By calling the war in Ukraine a «tectonic shift in European history», European leaders are giving an indication of the regime changes this war could lead to in the medium term.
In the short term, the economic consequences of the war will depend on how long and how intense the conflict is. A few elements allow us to make an initial assessment after one month of war:
- Russian forces are bogged down on the ground, experiencing serious logistical problems (lack of fuel, rations and perhaps even ammunition) and are suffering initial military setbacks.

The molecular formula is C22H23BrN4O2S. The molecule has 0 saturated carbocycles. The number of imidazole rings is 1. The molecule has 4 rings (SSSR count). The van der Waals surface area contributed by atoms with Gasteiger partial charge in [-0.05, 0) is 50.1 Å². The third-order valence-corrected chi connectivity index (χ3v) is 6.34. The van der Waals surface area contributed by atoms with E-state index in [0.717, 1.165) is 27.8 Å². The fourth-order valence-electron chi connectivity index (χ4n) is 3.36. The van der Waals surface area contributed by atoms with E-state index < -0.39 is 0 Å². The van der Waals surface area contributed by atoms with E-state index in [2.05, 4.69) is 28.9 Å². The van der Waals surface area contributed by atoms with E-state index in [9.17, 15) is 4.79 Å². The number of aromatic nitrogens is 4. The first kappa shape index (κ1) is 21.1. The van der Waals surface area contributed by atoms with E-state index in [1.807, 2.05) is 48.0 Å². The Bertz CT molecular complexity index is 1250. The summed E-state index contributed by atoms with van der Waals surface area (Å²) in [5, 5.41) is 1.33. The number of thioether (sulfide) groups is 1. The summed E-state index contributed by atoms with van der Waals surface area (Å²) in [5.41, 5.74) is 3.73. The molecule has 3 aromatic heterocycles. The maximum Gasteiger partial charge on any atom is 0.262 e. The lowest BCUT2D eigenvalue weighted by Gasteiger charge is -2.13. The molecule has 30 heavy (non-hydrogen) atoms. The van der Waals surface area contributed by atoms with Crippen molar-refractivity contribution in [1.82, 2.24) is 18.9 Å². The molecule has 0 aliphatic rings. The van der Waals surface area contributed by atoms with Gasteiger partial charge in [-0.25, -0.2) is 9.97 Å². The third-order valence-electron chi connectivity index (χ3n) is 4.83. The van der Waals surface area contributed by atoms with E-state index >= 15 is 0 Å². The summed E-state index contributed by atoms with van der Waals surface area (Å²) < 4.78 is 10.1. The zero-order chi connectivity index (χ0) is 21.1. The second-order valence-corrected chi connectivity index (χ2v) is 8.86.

- The resistance and fighting spirit of the Ukrainians, supplied with weapons by at least 28 countries, is proving effective. The fight is more intense and longer than Russian military strategists had anticipated. The human and material cost for the Russians is considerable. Ukrainian officials estimate that some 17,000 Russian soldiers have been killed, which is more than during the war in Afghanistan (15,000 dead in 10 years).
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